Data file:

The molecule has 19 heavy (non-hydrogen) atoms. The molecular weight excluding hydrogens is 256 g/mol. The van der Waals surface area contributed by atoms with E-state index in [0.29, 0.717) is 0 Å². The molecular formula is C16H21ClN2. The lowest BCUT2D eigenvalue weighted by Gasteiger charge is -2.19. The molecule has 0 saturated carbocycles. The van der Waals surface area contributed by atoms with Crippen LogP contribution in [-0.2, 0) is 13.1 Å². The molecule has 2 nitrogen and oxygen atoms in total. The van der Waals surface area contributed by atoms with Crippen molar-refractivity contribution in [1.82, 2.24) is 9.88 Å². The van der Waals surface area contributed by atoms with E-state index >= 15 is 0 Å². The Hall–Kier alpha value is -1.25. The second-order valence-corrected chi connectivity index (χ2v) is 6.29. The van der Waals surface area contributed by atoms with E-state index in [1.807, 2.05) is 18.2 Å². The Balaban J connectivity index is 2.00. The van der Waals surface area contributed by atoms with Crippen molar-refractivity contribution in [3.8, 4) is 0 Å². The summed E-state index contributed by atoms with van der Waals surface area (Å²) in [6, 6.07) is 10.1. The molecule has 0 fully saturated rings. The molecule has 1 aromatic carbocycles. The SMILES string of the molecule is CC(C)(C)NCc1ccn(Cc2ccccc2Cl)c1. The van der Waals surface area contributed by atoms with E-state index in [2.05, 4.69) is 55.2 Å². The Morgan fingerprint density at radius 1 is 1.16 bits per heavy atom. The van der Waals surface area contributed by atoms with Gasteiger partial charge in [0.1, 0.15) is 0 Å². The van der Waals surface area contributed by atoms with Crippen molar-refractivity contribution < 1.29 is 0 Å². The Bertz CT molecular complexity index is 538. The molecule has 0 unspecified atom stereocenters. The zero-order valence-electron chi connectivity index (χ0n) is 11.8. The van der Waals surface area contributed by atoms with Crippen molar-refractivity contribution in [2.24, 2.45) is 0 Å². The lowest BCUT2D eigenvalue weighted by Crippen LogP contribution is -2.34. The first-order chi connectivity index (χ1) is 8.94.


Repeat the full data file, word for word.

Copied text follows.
The molecule has 19 heavy (non-hydrogen) atoms. The molecular weight excluding hydrogens is 256 g/mol. The van der Waals surface area contributed by atoms with E-state index in [0.29, 0.717) is 0 Å². The molecular formula is C16H21ClN2. The lowest BCUT2D eigenvalue weighted by Gasteiger charge is -2.19. The molecule has 0 saturated carbocycles. The van der Waals surface area contributed by atoms with Crippen LogP contribution in [-0.2, 0) is 13.1 Å². The molecule has 2 nitrogen and oxygen atoms in total. The van der Waals surface area contributed by atoms with Crippen molar-refractivity contribution in [1.82, 2.24) is 9.88 Å². The van der Waals surface area contributed by atoms with E-state index >= 15 is 0 Å². The Hall–Kier alpha value is -1.25. The second-order valence-corrected chi connectivity index (χ2v) is 6.29. The van der Waals surface area contributed by atoms with E-state index in [1.807, 2.05) is 18.2 Å². The Balaban J connectivity index is 2.00. The van der Waals surface area contributed by atoms with Crippen molar-refractivity contribution in [3.8, 4) is 0 Å². The summed E-state index contributed by atoms with van der Waals surface area (Å²) in [6, 6.07) is 10.1. The molecule has 0 fully saturated rings. The molecule has 1 aromatic carbocycles. The SMILES string of the molecule is CC(C)(C)NCc1ccn(Cc2ccccc2Cl)c1. The van der Waals surface area contributed by atoms with E-state index in [2.05, 4.69) is 55.2 Å². The Morgan fingerprint density at radius 1 is 1.16 bits per heavy atom. The van der Waals surface area contributed by atoms with Gasteiger partial charge in [0.1, 0.15) is 0 Å². The van der Waals surface area contributed by atoms with Crippen molar-refractivity contribution < 1.29 is 0 Å². The Bertz CT molecular complexity index is 538. The molecule has 0 unspecified atom stereocenters. The zero-order valence-electron chi connectivity index (χ0n) is 11.8. The van der Waals surface area contributed by atoms with Crippen molar-refractivity contribution in [2.24, 2.45) is 0 Å². The lowest BCUT2D eigenvalue weighted by Crippen LogP contribution is -2.34. The first-order chi connectivity index (χ1) is 8.94.